Criminal justice, wildlife conservation and animal rights in the Anthropocene
CRIMEANTHROP explores the regulation, rationale behind and enforcement of wildlife conservation, the normative and socio-legal messages of this enforcement, and their implications for wildlife conservation and individual animal welfare.
We will use interdisciplinary grounded theoretical and methodological angles and further contribute towards developing international green criminology.
These approaches enable us to present a comprehensive analysis of contemporary wildlife management, human-animal relations and animal rights. Policies and regulations of CITES and the Bern Convention and their impact concerning wildlife trade and human management of endangered predator species will be examined in four countries with different, local, and socio-legal conditions: Norway, as primary site of investigation, with UK, Germany, and Spain as supporting case studies. Qualitative methodologies; interviews with politicians and bureaucrats, law enforcement agencies and NGOs (e.g. WWF,NOAH) will be employed in each case country. CITES and the Bern Convention, national preparatory works, legislation and case law will be subject to discourse analysis. We will empirically and theoretically explore the implementation of CITES and the Bern Convention in the four locations, building on and expanding green criminology scholarship through interdisciplinary approaches from law, political science, criminology, and philosophy.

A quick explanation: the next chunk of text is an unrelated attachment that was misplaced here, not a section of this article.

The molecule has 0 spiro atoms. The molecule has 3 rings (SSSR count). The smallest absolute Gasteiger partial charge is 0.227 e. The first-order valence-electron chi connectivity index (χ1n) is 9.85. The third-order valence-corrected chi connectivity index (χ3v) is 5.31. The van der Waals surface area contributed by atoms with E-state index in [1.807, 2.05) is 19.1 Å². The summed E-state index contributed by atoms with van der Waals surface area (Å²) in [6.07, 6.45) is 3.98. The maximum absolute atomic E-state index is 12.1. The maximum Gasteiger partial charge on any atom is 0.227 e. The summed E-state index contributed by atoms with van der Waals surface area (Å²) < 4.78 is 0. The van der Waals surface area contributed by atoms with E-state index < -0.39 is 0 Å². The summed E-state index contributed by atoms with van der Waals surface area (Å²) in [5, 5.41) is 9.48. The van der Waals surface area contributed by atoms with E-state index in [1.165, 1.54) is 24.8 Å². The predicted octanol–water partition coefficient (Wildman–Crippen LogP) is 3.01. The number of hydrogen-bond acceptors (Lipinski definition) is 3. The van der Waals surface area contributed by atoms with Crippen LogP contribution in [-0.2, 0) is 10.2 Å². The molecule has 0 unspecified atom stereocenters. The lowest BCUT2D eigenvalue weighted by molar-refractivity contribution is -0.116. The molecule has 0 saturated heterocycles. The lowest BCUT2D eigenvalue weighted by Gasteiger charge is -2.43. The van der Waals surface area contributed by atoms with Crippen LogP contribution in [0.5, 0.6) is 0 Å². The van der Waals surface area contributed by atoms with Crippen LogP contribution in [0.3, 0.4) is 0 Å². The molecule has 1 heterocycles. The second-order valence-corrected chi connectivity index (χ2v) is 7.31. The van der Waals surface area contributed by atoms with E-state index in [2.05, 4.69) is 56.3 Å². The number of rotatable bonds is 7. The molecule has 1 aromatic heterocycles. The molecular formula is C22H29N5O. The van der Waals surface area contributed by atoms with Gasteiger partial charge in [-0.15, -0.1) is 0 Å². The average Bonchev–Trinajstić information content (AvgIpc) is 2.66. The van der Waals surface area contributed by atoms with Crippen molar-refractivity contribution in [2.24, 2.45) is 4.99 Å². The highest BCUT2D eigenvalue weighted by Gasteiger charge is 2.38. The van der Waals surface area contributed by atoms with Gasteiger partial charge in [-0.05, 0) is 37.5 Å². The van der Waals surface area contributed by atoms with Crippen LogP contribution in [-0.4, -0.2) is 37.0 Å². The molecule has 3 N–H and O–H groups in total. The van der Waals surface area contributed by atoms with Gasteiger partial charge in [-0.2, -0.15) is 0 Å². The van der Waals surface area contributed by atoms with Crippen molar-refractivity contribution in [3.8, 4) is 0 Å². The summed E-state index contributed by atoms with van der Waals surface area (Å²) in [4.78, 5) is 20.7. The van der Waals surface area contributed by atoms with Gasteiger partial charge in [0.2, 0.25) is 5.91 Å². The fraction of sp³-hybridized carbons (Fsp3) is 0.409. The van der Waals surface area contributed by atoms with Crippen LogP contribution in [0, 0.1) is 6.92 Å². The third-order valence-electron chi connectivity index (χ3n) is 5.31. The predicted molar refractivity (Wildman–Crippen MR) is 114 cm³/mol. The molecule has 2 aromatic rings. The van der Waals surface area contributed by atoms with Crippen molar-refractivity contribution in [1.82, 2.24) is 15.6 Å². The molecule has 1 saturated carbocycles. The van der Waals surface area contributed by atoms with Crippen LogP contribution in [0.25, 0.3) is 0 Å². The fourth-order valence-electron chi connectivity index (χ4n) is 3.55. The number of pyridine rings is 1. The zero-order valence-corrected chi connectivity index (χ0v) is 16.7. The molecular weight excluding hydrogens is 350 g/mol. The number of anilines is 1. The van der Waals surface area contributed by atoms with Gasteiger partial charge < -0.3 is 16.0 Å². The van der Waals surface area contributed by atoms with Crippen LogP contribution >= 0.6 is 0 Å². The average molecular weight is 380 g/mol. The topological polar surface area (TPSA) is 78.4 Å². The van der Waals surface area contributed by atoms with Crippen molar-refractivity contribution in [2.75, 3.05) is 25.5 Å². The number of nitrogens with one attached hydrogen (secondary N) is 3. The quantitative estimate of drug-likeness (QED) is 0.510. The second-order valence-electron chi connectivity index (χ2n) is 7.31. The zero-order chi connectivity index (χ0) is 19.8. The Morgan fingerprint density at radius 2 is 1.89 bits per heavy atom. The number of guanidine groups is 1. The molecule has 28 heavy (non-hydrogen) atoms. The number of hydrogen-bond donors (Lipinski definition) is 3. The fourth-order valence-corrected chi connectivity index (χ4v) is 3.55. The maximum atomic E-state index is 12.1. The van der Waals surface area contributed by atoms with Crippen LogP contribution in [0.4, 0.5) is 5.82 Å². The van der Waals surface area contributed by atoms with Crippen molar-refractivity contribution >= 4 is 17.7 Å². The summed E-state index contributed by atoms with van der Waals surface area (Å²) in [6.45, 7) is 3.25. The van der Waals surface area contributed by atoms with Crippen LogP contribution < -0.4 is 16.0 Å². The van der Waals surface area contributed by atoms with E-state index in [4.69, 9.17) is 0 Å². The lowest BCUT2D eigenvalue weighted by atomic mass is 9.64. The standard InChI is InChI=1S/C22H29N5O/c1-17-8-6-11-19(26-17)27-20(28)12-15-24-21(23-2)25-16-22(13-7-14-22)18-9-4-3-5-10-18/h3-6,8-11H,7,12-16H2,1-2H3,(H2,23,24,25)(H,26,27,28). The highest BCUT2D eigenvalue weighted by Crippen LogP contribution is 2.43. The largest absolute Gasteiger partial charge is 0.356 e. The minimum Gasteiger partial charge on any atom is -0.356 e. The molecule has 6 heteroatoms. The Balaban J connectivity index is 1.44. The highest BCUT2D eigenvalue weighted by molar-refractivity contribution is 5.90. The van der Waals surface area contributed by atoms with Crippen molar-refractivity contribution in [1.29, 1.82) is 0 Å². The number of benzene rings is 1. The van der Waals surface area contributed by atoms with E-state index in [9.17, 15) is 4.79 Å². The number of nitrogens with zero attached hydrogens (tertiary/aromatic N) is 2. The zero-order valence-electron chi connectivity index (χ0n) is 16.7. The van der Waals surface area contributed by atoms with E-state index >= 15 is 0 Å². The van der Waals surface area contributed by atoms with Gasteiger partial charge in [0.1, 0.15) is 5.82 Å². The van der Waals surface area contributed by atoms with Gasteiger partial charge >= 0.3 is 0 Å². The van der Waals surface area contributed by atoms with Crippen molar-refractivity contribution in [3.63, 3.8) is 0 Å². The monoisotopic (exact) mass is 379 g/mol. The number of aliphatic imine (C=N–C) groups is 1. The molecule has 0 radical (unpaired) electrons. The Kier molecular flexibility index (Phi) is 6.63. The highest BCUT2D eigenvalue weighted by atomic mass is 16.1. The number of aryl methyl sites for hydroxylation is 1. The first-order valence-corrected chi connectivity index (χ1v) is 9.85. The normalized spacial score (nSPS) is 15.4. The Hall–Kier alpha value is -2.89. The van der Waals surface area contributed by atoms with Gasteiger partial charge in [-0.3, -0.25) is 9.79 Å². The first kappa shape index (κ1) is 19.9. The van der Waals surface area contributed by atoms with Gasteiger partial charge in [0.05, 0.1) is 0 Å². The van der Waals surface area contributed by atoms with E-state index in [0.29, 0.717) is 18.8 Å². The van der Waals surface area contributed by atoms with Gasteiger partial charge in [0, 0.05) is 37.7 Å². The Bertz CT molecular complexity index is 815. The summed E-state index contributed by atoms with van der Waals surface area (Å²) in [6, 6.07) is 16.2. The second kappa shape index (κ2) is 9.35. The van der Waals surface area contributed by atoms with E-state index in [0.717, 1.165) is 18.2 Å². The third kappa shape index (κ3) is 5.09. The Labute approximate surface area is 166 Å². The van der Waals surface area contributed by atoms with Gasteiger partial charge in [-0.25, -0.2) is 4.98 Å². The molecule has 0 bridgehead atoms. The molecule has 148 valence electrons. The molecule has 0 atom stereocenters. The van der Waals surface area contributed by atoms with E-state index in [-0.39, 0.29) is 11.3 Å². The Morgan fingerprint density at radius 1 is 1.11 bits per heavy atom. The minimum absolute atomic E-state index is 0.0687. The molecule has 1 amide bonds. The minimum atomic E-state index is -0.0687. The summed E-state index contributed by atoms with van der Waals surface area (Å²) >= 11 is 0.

CRIMEANTHROP is headed by professor Ragnhild Sollund and funded by the Research Council of Norway's Independent projects (FRIPRO) programme.
David R. Goyes led the subproject 'Legal and moral foundations of the CITES and Bern conventions'.
3. Goyes, D.R. (2022), The importance of stories in wildlife management. Ecol Manag Restor, 23: 237-243. https://doi.org/10.1111/emr.12567